Have you already gotten so far behind that they won’t help you? Should you sell your home and downsize to a small payment? Do you need to take on a second job?  Do you make too much money to qualify for a Chapter 7?

All of these questions deserve answers.  For some, the answer is a Chapter 13 bankruptcy.

You can keep your home if you are in Chapter 13 bankruptcy.  In fact, Chapter 13 is commonly referred to as the homeowner’s bankruptcy.  One of Chapter 13′s principle goals is to help homeowners stay in their homes.

There are rules you must follow and it won’t be cheap.  You must know that you will be expected to pay your mortgage as it is currently moving forward, month after month.  You willalso need to pay something toward any arrears (if you have arrears on your mortgage) spread out over 5 years.

However, like a chapter 7, you can, at the same time, seek a discharge of your unsecured (usually credit card) debt.  This one-two punch is an invaluable feature of a chapter 13.  Remember, if you can eliminate your credit card debt, perhaps now you can afford to make your mortgage payments.  You may even be able to eliminate a second mortgage on your home (more on this later).  If you could eliminate your second and your credit card debts, perhaps now you could afford to keep your home?

When you file Chapter 13 bankruptcy you will be in the plan for a 3-5 year period to pay off the arrears. Can you follow through? In some states they take the payment directly out of your paycheck to ensure successful completion of the plan.  Missing a payment is not an option.  Your entire bankruptcy plan may fail.  However, if your income changes over the course of the 5 year repayment plan, adjustments can be requested based on how much you can afford.

While in Chapter 13 bankruptcy, you cannot take on any more debt without permission from the court until you have completed the plan.

If you fall behind again, you may be able to amend your plan to include new debt, but beware of that it could jeapordize your plan and will cost you more attorney fees and court costs. You may be able to work out a deal with the lender to pay extra payments, but you still have to make the Chapter 13 bankruptcy payments. Filing for Chapter 13 bankruptcy isn’t the right path for everyone, consult with an attorney before you make a decision.  Not all bankruptcy attorneys do chapter 13′s; they can be complicated and have a lot of moving parts.  Make sure that your attorney has filed several 13′s before you make a decision.

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Can Bankruptcy Stop an Eviction?

Friday 5th of October 2012 01:39:30 AM

Many tenants (or former homeowners after foreclosure) ask me this question. First, it is important to understand that no landlord in California can help themselves to possession of the property. That is, they cannot change the locks and throw you out. Landlords must go through with an eviction action, known as an action for Unlawful Detainer. Unlawful Detainers are a court process which begins with the posting of a notice (3 day, 30 day, 60 day or 90 day, depending on the situation). Once the notice period expires, the landlord must file their eviction action, serve it upon you and get a judgment against you before the Sheriff can physically remove you and your possessions from the property. The process can take anywhere from 20-75 days. If your landlord locks you out without doing any of the above, you have a great case for wrongful eviction against them. Consult an attorney.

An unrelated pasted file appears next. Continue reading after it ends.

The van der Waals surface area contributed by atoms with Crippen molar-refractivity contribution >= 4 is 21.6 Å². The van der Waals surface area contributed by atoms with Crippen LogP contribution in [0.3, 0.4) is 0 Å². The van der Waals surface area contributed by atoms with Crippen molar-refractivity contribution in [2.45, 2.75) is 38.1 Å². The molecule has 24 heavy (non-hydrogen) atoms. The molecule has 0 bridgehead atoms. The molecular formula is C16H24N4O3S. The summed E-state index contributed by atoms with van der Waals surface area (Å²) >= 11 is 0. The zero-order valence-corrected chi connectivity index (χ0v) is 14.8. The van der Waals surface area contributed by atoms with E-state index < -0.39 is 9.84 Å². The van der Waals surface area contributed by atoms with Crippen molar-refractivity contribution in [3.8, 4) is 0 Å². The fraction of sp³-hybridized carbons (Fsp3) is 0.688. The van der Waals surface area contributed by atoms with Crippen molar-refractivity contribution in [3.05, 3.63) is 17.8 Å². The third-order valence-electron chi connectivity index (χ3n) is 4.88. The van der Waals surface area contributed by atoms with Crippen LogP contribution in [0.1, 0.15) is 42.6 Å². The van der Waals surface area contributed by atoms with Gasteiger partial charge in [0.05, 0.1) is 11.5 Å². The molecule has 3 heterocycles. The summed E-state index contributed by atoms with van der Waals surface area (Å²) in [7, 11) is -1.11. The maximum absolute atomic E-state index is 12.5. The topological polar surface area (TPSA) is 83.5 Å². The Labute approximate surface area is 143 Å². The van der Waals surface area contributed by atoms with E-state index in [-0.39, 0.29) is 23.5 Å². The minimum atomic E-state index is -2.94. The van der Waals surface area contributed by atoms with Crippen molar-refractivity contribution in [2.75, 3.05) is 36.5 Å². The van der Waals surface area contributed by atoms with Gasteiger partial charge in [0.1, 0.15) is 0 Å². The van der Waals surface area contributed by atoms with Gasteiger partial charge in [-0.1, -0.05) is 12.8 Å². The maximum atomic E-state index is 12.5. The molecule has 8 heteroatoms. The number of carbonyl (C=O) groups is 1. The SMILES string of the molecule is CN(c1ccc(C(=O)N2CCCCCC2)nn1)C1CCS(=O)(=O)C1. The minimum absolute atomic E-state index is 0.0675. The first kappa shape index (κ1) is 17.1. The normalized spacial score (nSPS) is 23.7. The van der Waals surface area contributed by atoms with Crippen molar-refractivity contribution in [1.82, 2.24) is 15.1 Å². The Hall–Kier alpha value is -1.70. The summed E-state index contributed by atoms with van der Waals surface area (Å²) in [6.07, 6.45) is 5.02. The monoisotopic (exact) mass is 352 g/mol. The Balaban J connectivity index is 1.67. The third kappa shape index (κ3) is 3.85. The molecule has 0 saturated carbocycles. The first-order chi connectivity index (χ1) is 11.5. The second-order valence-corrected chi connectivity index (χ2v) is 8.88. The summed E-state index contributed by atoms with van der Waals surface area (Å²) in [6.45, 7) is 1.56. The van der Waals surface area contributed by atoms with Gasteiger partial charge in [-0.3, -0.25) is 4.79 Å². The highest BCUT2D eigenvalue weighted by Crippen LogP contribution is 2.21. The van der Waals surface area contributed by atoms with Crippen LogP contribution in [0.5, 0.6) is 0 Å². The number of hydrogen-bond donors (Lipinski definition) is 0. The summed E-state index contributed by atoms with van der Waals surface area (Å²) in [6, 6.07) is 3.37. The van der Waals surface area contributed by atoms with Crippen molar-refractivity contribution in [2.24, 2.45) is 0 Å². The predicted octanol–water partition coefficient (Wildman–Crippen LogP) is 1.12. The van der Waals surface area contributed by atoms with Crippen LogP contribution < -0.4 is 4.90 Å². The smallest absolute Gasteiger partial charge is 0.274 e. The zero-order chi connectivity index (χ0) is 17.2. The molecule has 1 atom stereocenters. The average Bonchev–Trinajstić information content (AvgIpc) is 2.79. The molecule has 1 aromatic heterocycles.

Moving on to the Eviction itself. Once the process has begun, filing a bankruptcy may stay the proceeding…. temporarily. A landlord has grounds to ask the Bankruptcy Court for permission to proceed with your eviction. In almost every instance that permission will be granted and the landlord is free to proceed. How quickly a landlord moves to obtain this permission, called relief from the automatic stay, is what will determine how much extra time you gain.

It is entirely possible that your landlord will just wait for your bankruptcy to be over because they don’t want to spend the extra money to seek relief from the stay.

If your landlord sees the eviction process through and has now applied to the Sheriff for a lockout date, is it too late to file? There is a technical legal answer and a real life answer. Technically, once judgment has been entered against you, you no longer have a right to stay. This means that filing the bankruptcy does not have to stop a sheriff’s lockout. What happens in real life, may, MAY, be a little different. Sometimes, sheriffs are very reluctant to proceed with a lockout if the tenant is in bankruptcy. The Sheriff’s office may postpone the lockout until the bankruptcy is over or the landlord has formally sought relief from the stay. I can tell you Sheriff’s responses have gone either way in many bankruptcy and eviction cases that our office has handled.

If you are being evicted, then your time to file bankruptcy may be very short. Consult an attorney as soon as possible.

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Do I Really Need to File For Bankruptcy?

Friday 5th of October 2012 01:35:31 AM

No, I really mean it.  Please check with a bankruptcy attorney before deciding to file.  If you read my last blog post you will know that I freely make comments that may sound self serving.  But
Almost every bankruptcy attorney I know, including myself, offers a free consultation.  I also volunteer my time at a free bankruptcy walk-in clinic organized by the Bankruptcy Court.  You could be committing a terrible mistake just by filing alone. I do mean it.  I have seen dozens of disastrous bankruptcy petitions filed by people representing themselves.  Listen, it’s not easy, I know attorneys cost money and many people facing financial difficulty cannot afford one.